What makes this heat wave so unusual?

As we get set to bake in perhaps a historic heat wave this weekend, you might be amazed at some of the high temperature forecasts being tossed around. 100? 102? 106? 109? Some places in Eastern Washington even … over 115?

Indeed, this is a rather big deal. But aside from the unusual heat, meteorologists have been abuzz with the rather unusual atmospheric setup. This is not shaping up to be your traditional Northwest heat wave!

And that is why there's been a fair amount of frowny faces in the weather community. Our forecast models are showing high temperatures at levels never before seen around here. 

Experience tells us that those numbers shouldn’t be reachable in a mild, marine climate that is perched next to massive bodies of cold water and thus there is understandable skepticism that those forecasts are realistic.  But countering that theme is the consistent and adamant nature of all the forecast charts that those numbers are what their calculations deem possible. And the models are usually right the rest of the time.

What's so unusual?

First of all, we have a massive -- and I mean MASSIVE -- ridge of high pressure building into the region.  Big ridges are not unusual in themselves, but this one is unusual in its strength, location and time of year.

Strength wise, this has a chance to be the strongest heat ridge ever measured in the Pacific Northwest region. We can measure its strength by finding how high in the atmosphere the 500 millibar pressure level is -- it's usually around 17,000-18,000 feet or so in summer. But warmer air is less dense than colder air, which means a hot air mass will push the 500 millibar level higher into the atmosphere.   Hot ridges will get into the 580 decameters range (we use metric system and decameters -- or "dam" for its measurement). Super hot ridges will push 590.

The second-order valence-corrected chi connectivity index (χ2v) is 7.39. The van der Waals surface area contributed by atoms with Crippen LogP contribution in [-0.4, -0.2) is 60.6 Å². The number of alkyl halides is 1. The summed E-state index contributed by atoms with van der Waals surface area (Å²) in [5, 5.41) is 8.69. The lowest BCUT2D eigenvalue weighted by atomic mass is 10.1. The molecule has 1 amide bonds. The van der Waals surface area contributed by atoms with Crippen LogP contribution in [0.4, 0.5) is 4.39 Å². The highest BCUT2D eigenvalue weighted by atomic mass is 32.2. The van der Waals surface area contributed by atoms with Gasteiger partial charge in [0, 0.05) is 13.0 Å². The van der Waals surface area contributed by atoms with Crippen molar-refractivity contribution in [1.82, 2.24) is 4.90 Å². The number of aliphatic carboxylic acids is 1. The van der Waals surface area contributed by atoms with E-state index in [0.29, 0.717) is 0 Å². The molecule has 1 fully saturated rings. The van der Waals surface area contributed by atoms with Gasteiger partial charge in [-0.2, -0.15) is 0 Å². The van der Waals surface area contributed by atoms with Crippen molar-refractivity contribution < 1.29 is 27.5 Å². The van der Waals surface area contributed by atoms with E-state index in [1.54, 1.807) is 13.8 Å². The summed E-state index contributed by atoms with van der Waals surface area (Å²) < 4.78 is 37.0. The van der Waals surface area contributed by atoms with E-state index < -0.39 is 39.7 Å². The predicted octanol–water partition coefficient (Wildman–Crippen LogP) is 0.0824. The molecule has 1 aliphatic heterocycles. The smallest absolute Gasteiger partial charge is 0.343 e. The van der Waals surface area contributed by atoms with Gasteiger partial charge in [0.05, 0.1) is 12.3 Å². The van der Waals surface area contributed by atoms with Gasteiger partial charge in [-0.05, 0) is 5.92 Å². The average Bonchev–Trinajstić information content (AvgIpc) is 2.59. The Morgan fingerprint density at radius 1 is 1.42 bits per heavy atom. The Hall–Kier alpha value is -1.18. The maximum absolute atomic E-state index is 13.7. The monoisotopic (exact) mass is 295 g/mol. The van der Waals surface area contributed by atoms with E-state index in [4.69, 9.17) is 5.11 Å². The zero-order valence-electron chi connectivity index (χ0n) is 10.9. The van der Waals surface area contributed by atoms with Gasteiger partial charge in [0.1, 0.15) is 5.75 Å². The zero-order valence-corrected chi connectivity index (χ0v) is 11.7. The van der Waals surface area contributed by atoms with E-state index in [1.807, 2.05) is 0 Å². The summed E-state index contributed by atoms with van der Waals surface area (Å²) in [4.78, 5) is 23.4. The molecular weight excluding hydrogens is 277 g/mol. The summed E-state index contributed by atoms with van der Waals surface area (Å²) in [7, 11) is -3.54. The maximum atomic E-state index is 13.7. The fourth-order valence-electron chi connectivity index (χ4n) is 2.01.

This one is coming in at a predicted strength of 597 dam over the weekend which may be the highest value ever seen. That's quite hot by Desert Southwest standards.

But part two: it's not sitting over the Desert SW. It's going to park in Southern B.C. just on the other side of the Washington border -- an exceedingly rare location for such a large ridge. Intense upper level high pressure systems push air downward and that sinking process dries out the air and heats it up. In this case, we'll get a supercharged push of sinking air, in turn supercharging the heat. Putting a ridge that strong, that close is the big 1-2 heat punch that's cooking us this weekend.

What's more, the position of the ridge will allow for some easterly winds to push through the region as well which as they sink down the mountains cause even *more* heating. Though in this case the east winds are not a strong component as they are in other heat events.

Hey, there's places to escape!